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Explainable Reinforcement Learning via Model Transforms
Mira Finkelstein · Nitsan levy · Lucy Liu · Yoav Kolumbus · David Parkes · Jeffrey S Rosenschein · Sarah Keren

Thu Dec 01 02:00 PM -- 04:00 PM (PST) @ Hall J #736

Understanding emerging behaviors of reinforcement learning (RL) agents may be difficult since such agents are often trained in complex environments using highly complex decision making procedures. This has given rise to a variety of approaches to explainability in RL that aim to reconcile discrepancies that may arise between the behavior of an agent and the behavior that is anticipated by an observer. Most recent approaches have relied either on domain knowledge, that may not always be available, on an analysis of the agent’s policy, or on an analysis of specific elements of the underlying environment, typically modeled as a Markov Decision Process (MDP). Our key claim is that even if the underlying model is not fully known (e.g., the transition probabilities have not been accurately learned) or is not maintained by the agent (i.e., when using model-free methods), the model can nevertheless be exploited to automatically generate explanations. For this purpose, we suggest using formal MDP abstractions and transforms, previously used in the literature for expediting the search for optimal policies, to automatically produce explanations. Since such transforms are typically based on a symbolic representation of the environment, they can provide meaningful explanations for gaps between the anticipated and actual agent behavior. We formally define the explainability problem, suggest a class of transforms that can be used for explaining emergent behaviors, and suggest methods that enable efficient search for an explanation. We demonstrate the approach on a set of standard benchmarks.

Author Information

Mira Finkelstein (The Hebrew University)
Nitsan levy (Hebrew University of Jerusalem)
Lucy Liu (Harvard University)
Yoav Kolumbus (Hebrew University of Jerusalem)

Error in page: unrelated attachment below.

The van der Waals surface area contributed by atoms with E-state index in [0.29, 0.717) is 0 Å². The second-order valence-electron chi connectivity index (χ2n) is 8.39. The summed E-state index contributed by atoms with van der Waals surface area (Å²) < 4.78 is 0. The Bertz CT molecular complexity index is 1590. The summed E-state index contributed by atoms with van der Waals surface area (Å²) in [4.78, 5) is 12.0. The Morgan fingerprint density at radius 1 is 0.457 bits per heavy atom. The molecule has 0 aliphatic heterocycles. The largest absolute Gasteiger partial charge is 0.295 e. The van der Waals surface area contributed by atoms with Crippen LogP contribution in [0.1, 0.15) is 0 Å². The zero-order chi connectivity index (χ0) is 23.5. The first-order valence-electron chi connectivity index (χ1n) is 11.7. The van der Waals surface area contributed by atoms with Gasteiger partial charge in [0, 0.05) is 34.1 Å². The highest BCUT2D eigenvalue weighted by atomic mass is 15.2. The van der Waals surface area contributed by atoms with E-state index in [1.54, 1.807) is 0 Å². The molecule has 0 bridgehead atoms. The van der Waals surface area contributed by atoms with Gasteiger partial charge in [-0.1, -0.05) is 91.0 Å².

David Parkes (Harvard University)

David C. Parkes is Gordon McKay Professor of Computer Science in the School of Engineering and Applied Sciences at Harvard University. He was the recipient of the NSF Career Award, the Alfred P. Sloan Fellowship, the Thouron Scholarship and the Harvard University Roslyn Abramson Award for Teaching. Parkes received his Ph.D. degree in Computer and Information Science from the University of Pennsylvania in 2001, and an M.Eng. (First class) in Engineering and Computing Science from Oxford University in 1995. At Harvard, Parkes leads the EconCS group and teaches classes in artificial intelligence, optimization, and topics at the intersection between computer science and economics. Parkes has served as Program Chair of ACM EC’07 and AAMAS’08 and General Chair of ACM EC’10, served on the editorial board of Journal of Artificial Intelligence Research, and currently serves as Editor of Games and Economic Behavior and on the boards of Journal of Autonomous Agents and Multi-agent Systems and INFORMS Journal of Computing. His research interests include computational mechanism design, electronic commerce, stochastic optimization, preference elicitation, market design, bounded rationality, computational social choice, networks and incentives, multi-agent systems, crowd-sourcing and social computing.

Jeffrey S Rosenschein (The Hebrew University of Jerusalem)
Sarah Keren (Technion, Technion)

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